Jubilant homecoming for “Nixon” at the San Francisco Opera

Nixon in China. Air Force One touches down outside Beijing. Photo by Cory Weaver.

Review by JANOS GEREBEN, San Francisco, June 9

Perhaps the best aspect of the San Francisco Opera premiere of John Adams’ Nixon in China is in the ear of the beholder.

Twenty-five years ago, at the Herbst Theater workshop, most of the music seemed to be coming from the pulsing ostinato hellhole of the worst of Glass and Reich. The majority of audience and critical response to the subsequent world premiere was similar to my own unfortunate initial reaction. Mea culpa.

What poured out of the orchestra pit in the War Memorial tonight was an exciting, rich, memorable score, with thrilling harmonic resolutions, and invoking (but not, repeat, not copying) Wagner, Massenet, and Puccini. The score didn’t change, not much, but our hearing did, and we are all the richer for it.

It helped immensely that under Lawrence Renes’ baton, the Opera Orchestra played as if possessed. In addition to the heroic, enduring strings, the woodwinds made a convincing case for the music. Renes, making his debut here, held it all together with such power and authority the composer himself hasn’t always demonstrated.

Ian Robertson’s Opera Chorus similarly made itself proud, singing their demanding music with clarity and power. As if undertaking an extra challenge on purpose (or being at the mercy of the stage director), the chorus stretched out the entire length of the stage, and still sang as one, and with diction making the supertitles redundant.

Chen-Ye Yuan (Chou En-lai); Ginger Costa-Jackson, Buffy Baggott and Nicole Birkland (Mao's secretaries); Simon O'Neill (Mao Tse-tung); Patrick Carfizzi (Henry Kissinger); and Brian Mulligan (Richard Nixon). Photo by Cory Weaver.

Debuting Canadian director Michael Cavanagh’s work is superior to Peter Sellars’ original production. “Nixon” is more a triple bill than a three-act opera, each act complete in itself, with its own musical and dramatic style, related to the others only by sharing the cast. Cavanagh, instead of fighting the unusual structure, realized each “unit” in itself. He was assisted in a major way by Erhard Rom’s spectacular sets.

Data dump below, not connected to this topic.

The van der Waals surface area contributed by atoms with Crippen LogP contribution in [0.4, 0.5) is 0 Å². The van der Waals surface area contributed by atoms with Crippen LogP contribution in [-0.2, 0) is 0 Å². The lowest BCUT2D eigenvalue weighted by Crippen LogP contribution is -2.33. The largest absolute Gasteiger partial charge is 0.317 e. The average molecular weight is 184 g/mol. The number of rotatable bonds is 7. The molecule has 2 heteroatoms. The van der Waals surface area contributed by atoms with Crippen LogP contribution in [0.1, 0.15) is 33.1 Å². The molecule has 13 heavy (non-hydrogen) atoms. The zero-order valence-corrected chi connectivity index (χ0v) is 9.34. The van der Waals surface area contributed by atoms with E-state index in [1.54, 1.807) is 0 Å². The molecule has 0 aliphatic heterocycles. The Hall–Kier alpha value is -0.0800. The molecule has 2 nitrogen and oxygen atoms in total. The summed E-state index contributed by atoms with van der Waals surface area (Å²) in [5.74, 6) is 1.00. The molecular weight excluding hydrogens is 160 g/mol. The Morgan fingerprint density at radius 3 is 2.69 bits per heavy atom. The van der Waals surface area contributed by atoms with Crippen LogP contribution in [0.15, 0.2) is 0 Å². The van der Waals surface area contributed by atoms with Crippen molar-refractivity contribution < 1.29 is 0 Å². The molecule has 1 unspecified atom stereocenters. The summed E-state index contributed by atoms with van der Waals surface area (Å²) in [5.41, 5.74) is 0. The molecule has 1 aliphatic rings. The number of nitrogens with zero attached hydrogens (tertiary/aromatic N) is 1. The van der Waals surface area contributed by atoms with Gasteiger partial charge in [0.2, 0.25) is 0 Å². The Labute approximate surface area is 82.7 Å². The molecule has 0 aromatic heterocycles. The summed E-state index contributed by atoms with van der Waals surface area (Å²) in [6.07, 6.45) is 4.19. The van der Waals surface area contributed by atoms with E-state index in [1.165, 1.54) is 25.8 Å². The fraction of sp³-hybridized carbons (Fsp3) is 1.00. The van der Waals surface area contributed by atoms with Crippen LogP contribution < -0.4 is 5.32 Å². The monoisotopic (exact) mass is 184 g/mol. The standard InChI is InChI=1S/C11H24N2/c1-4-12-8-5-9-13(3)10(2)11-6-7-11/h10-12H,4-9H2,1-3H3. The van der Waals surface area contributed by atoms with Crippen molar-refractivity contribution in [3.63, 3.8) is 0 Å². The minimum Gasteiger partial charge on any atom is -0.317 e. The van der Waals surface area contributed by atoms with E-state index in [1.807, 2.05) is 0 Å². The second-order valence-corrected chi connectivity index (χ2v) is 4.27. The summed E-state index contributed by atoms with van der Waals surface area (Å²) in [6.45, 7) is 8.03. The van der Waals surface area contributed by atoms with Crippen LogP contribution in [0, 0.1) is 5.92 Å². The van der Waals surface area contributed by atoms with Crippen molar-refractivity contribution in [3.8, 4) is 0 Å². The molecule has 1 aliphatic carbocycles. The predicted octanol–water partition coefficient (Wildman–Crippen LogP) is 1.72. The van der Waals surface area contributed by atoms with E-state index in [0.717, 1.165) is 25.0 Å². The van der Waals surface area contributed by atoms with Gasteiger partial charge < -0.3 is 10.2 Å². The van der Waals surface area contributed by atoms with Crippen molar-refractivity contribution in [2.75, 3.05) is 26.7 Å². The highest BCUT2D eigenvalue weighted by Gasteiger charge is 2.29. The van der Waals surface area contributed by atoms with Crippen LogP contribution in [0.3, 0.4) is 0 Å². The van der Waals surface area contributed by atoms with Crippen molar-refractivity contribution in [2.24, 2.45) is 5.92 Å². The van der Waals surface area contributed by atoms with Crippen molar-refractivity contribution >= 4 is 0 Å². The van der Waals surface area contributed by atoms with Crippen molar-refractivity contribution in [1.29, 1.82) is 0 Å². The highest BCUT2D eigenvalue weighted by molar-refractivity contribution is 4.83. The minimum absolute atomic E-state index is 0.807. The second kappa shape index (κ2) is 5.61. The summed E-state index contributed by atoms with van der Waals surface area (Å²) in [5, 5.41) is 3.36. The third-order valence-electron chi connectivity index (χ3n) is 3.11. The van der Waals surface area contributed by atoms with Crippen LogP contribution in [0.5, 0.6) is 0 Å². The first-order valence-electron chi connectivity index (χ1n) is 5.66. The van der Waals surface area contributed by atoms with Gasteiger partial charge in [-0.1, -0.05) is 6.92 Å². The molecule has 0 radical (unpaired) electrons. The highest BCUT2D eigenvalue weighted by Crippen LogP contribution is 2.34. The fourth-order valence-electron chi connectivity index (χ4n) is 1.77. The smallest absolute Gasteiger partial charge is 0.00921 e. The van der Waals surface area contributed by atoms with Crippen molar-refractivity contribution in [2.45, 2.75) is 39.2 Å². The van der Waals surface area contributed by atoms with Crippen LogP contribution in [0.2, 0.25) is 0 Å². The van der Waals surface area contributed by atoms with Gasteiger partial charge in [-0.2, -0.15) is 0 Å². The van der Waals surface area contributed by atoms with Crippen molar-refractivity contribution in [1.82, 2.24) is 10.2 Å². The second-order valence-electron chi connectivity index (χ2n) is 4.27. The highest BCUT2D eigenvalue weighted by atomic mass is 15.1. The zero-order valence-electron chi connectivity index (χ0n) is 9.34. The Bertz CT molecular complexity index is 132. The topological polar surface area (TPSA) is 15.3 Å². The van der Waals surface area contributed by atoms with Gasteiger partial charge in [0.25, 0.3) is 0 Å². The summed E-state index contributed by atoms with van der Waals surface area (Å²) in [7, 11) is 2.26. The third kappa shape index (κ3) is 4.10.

Maria Kanyova (Pat Nixon). Photo by Cory Weaver.

With an unusual decrescendo structure, “Nixon” opens with the “Aida”-sized Peking (not Beijing) arrival of Air Force One, going on to the big banquet scene. The second act is a feverish but surprisingly accurate recreation of “Red Detachment of Women” (Wen Wei Wang’s anguished choreography performed with some very determined dancers). The third act is a chamber opera, with the six main characters reminiscing about their past, the work ending on an ambiguous, haunting note.

There might have been more outstanding individual performances in other productions, but this “Nixon” has the strongest overall cast. Brian Mulligan’s Nixon is vocally and dramatically (comically too) ideal. Maria Kanyova is an admirable partner as Pat Nixon. Simon O’Neill’s Mao, Chen-Ye Yuan’s Chou En-lai, and Patrick Carfizzi’s Kissinger form a solid ensemble of great soloists.

The three secretaries – whose thanklessly undistinguishable roles resemble many a Three-Ladies setups – are Ginger Costa-Jackson, Buffy Baggott, and Nicole Birkland, each of whom should be heard alone… but they don’t get a chance.

And then, there is the sensation of the evening, Hye Jung Lee, from the 2010 Merola Program, blowing down the house with her Chiang Ch’ing (Madama Mao), a huge, commanding voice and presence from a tiny frame.

Read more about the production’s background in Georgia Rowe’s article, and don’t miss this production. Realistically and unfortunately, there will be plenty of tickets available. What took “only” a quarter century for many listeners – to really *hear* this work – may take more for casual opera-goers.

Hye Jung Lee (Madame Mao Tse-tung). Photo by Cory Weaver.

CAST

RICHARD NIXON: BRIAN MULLIGAN
PAT NIXON: MARIA KANYOVA *
MAO TSE-TUNG: SIMON O’NEILL *
CHIANG CH’ING (MADAME MAO TSE-TUNG): HYE JUNG LEE *
CHOU EN-LAI: CHEN-YE YUAN *
HENRY KISSINGER: PATRICK CARFIZZI
NANCY T’ANG: GINGER COSTA-JACKSON *
SECOND SECRETARY: BUFFY BAGGOTT
THIRD SECRETARY: NICOLE BIRKLAND *
WU CHING-HUA CHI: HARU SHIBATA
HUNG CH’ANG-CH’ING: BRYAN KETRON

PRODUCTION CREDITS

CONDUCTOR: LAWRENCE RENES *
DIRECTOR: MICHAEL CAVANAGH
SET DESIGNER: ERHARD ROM *
COSTUME DESIGNER: PARVIN MIRHADY *
LIGHTING DESIGNER: CHRISTOPHER MARAVICH
PROJECTION DESIGNER: SEAN NIEUWENHUIS *
CHORUS DIRECTOR: IAN ROBERTSON
CHOREOGRAPHER: WEN WEI WANG
SOUND DESIGNER: MARK GREY *
SAN FRANCISCO OPERA DEBUT

Editor’s note: Janos Gereben is a valued and trusted colleague based in San Francisco. His views, of course, are entirely his own. I will not be seeing this production, but I did see the Metropolitan Opera (Peter Sellars) production in New York last year and thought it was excellent. I also saw and reviewed the Long Beach Opera production in 2010 which, in many ways, may have been superior to the Met version. I regret having to miss the San Francisco Opera’s summer season, but Janos Gereben’s reviews of the upcoming productions will be posted here at Opera West. David Gregson.

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